• Workers with only a high school diploma lost 5.6 million jobs during the recession and gained only 80,000 new jobs in the recovery, for a net loss of 5.5 million jobs.
  • Workers with a bachelor’s degree or higher actually gained 187,000 jobs during the recession and have added 8.4 million in the recovery, for a total of nearly 6 million new jobs.

If Kentucky wants a competitive, innovative economy, education is the key. While certificate and associate level postsecondary education is essential, particularly in meeting the urgent demand for middle skilled positions, we must also recognize and value the broad spectrum of postsecondary education necessary to drive our economy and make Kentucky the best version of itself.

If I had to sum up my recent campus tour of Somerset Community College in one word it would be “impressed.”

In fact, I was very favorably impressed with the array of quality programming and how the college is working with key industries to align its curriculum to meet the workforce needs of employers. I saw this commitment in action with visits to the Lineman Training Center, 3D printing technology lab, and the physical therapy and nursing programs.

The Lineman Center’s eight-week certificate program has 700 graduates. Shown is Coordinator Dean Rhodes and Bob King.

The Lineman Training Center is evidence of a college seeing a need in an entire industry and coming up with a solution, as well as creating job opportunities in a field that pays well. The center is attracting students from multiple states for the eight-week certificate program.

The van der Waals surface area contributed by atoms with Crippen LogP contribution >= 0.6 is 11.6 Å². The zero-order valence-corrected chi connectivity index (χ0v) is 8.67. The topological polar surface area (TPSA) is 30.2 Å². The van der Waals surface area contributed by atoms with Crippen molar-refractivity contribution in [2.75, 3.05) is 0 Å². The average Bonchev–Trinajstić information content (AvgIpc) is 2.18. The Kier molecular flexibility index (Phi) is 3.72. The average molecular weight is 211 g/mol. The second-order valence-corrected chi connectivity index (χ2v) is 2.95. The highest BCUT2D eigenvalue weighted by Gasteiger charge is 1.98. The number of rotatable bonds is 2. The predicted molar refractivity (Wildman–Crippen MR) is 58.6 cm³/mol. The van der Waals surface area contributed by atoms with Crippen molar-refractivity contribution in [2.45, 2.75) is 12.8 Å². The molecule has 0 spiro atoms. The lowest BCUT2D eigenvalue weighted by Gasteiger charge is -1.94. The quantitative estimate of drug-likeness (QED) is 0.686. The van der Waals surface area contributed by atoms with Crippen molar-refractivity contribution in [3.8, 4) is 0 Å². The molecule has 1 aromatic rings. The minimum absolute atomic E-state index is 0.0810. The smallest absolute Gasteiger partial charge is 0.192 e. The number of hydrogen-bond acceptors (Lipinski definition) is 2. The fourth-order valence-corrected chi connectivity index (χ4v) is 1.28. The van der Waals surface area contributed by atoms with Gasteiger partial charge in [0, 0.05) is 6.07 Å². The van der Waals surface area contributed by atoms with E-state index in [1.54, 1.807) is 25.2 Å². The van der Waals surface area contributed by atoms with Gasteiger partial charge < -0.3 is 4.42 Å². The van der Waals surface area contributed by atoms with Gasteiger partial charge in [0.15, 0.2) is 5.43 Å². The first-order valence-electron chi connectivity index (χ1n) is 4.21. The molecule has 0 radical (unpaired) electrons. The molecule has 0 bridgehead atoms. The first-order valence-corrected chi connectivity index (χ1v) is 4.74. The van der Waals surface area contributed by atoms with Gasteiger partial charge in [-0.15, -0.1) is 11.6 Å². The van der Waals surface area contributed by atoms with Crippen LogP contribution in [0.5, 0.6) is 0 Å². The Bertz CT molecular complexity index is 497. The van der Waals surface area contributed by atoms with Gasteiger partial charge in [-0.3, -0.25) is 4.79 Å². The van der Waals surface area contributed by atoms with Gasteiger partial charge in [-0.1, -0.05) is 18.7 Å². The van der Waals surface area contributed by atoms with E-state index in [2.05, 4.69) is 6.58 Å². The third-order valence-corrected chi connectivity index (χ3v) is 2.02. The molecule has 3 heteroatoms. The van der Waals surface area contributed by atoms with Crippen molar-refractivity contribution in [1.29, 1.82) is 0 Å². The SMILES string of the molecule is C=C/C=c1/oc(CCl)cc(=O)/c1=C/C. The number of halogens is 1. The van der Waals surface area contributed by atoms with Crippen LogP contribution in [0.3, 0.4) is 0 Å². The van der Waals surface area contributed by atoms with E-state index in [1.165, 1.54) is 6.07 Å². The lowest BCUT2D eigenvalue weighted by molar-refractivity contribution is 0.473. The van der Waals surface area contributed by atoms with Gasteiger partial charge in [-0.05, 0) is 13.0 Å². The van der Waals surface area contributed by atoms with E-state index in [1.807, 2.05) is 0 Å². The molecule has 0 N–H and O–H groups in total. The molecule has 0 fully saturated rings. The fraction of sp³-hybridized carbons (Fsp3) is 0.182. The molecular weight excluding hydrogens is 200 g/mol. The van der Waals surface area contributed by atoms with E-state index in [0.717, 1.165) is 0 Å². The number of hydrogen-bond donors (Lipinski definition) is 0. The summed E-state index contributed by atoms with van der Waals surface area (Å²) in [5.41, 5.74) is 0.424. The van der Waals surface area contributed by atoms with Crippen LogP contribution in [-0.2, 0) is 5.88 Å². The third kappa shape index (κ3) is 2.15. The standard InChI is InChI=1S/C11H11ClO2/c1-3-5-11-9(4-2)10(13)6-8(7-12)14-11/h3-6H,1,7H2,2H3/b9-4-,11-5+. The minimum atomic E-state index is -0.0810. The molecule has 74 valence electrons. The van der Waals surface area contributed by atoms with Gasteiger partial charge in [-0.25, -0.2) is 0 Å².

With applications for 3D printing technologies rapidly expanding in the biomedical, manufacturing and transportation industries, the college stepped to the forefront to meet another workforce need by creating a certificate in 3D printing, also known as additive manufacturing, and a 3D printing technology lab. This cutting-edge industry is expected to grow in Kentucky, particularly because the state is a major exporter of aircraft and automotive parts.

The physical therapy associate program is an extremely competitive program and is one of only three in the state. Along with the nursing program, these graduates go right into the workforce in high-demand occupations. Both are well-known for providing high-quality academic preparation for careers.

King described his meeting with these students as inspiring.

Another very enjoyable highlight of the day was interacting with students since I rarely have that opportunity as president of a state agency. Most of the SCC students I spoke with were adults beginning college or returning. I was so very inspired by their personal stories, ambitions, and the fact that they chose to pursue education when most have competing responsibilities with family and work schedules.

It was clear to me that Somerset Community College and President Jo Marshall enjoy broad support from their elected officials, local workforce and business leaders. Meetings with faculty and staff and the leadership team were also insightful and encouraging.

However, a key challenge for these leaders moving forward, and for SCC, is to raise the educational attainment in their region. Kentucky’s attainment is lower than the national average, and the Somerset region’s attainment is lower than the Kentucky average. I hope these leaders, joined with faculty and parents, will find innovative ways to encourage more high school graduates and adults in their region to pursue additional education. It is so critical for the students’ future employability, and the viability of both the regional and state economy depend on it.

Bob King is the president of the Kentucky Council on Postsecondary Education. His visit to Somerset Community College was a personal goal to spend a full day learning about each of the 16 colleges within KCTCS. Two campus tours remain: Southeast Kentucky Community and Technical College at the Middlesboro and Pineville campuses Nov. 9 and Big Sandy Community and Technical College in Prestonsburg Nov. 28.